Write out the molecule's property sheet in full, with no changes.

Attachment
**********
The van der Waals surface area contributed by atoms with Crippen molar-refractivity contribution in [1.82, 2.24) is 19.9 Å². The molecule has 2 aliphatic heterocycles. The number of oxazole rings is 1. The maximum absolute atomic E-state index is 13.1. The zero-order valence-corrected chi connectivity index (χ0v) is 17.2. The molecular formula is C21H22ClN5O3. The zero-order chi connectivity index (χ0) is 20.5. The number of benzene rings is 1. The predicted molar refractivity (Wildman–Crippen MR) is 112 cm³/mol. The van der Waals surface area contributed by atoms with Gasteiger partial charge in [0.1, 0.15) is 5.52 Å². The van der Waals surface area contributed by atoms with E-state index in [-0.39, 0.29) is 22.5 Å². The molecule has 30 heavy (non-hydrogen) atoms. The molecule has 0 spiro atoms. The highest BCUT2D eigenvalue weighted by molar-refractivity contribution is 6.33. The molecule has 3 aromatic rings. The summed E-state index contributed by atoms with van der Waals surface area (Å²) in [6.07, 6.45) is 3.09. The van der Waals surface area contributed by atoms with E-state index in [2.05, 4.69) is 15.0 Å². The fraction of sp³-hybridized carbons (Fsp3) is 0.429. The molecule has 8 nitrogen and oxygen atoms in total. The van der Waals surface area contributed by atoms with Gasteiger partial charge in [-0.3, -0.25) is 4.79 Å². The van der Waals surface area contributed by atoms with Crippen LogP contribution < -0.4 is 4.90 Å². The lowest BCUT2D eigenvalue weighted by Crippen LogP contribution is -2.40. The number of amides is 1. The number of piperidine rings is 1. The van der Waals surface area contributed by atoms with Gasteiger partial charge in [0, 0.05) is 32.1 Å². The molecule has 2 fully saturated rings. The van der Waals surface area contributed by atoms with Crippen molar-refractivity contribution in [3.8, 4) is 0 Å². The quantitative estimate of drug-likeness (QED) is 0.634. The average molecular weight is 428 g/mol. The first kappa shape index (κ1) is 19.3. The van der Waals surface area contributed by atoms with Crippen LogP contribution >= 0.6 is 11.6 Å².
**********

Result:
The van der Waals surface area contributed by atoms with Crippen molar-refractivity contribution in [1.82, 2.24) is 19.9 Å². The molecule has 2 aliphatic heterocycles. The number of oxazole rings is 1. The maximum absolute atomic E-state index is 13.1. The zero-order valence-corrected chi connectivity index (χ0v) is 17.2. The molecular formula is C21H22ClN5O3. The zero-order chi connectivity index (χ0) is 20.5. The number of benzene rings is 1. The predicted molar refractivity (Wildman–Crippen MR) is 112 cm³/mol. The van der Waals surface area contributed by atoms with Gasteiger partial charge in [0.1, 0.15) is 5.52 Å². The van der Waals surface area contributed by atoms with E-state index in [-0.39, 0.29) is 22.5 Å². The molecule has 30 heavy (non-hydrogen) atoms. The molecule has 0 spiro atoms. The highest BCUT2D eigenvalue weighted by molar-refractivity contribution is 6.33. The molecule has 3 aromatic rings. The summed E-state index contributed by atoms with van der Waals surface area (Å²) in [6.07, 6.45) is 3.09. The van der Waals surface area contributed by atoms with E-state index in [2.05, 4.69) is 15.0 Å². The fraction of sp³-hybridized carbons (Fsp3) is 0.429. The molecule has 8 nitrogen and oxygen atoms in total. The van der Waals surface area contributed by atoms with Gasteiger partial charge in [-0.3, -0.25) is 4.79 Å². The van der Waals surface area contributed by atoms with Crippen LogP contribution < -0.4 is 4.90 Å². The lowest BCUT2D eigenvalue weighted by Crippen LogP contribution is -2.40. The number of amides is 1. The number of piperidine rings is 1. The van der Waals surface area contributed by atoms with Gasteiger partial charge in [0, 0.05) is 32.1 Å². The molecule has 2 fully saturated rings. The van der Waals surface area contributed by atoms with Crippen molar-refractivity contribution in [3.8, 4) is 0 Å². The quantitative estimate of drug-likeness (QED) is 0.634. The average molecular weight is 428 g/mol. The first kappa shape index (κ1) is 19.3. The van der Waals surface area contributed by atoms with Crippen LogP contribution >= 0.6 is 11.6 Å².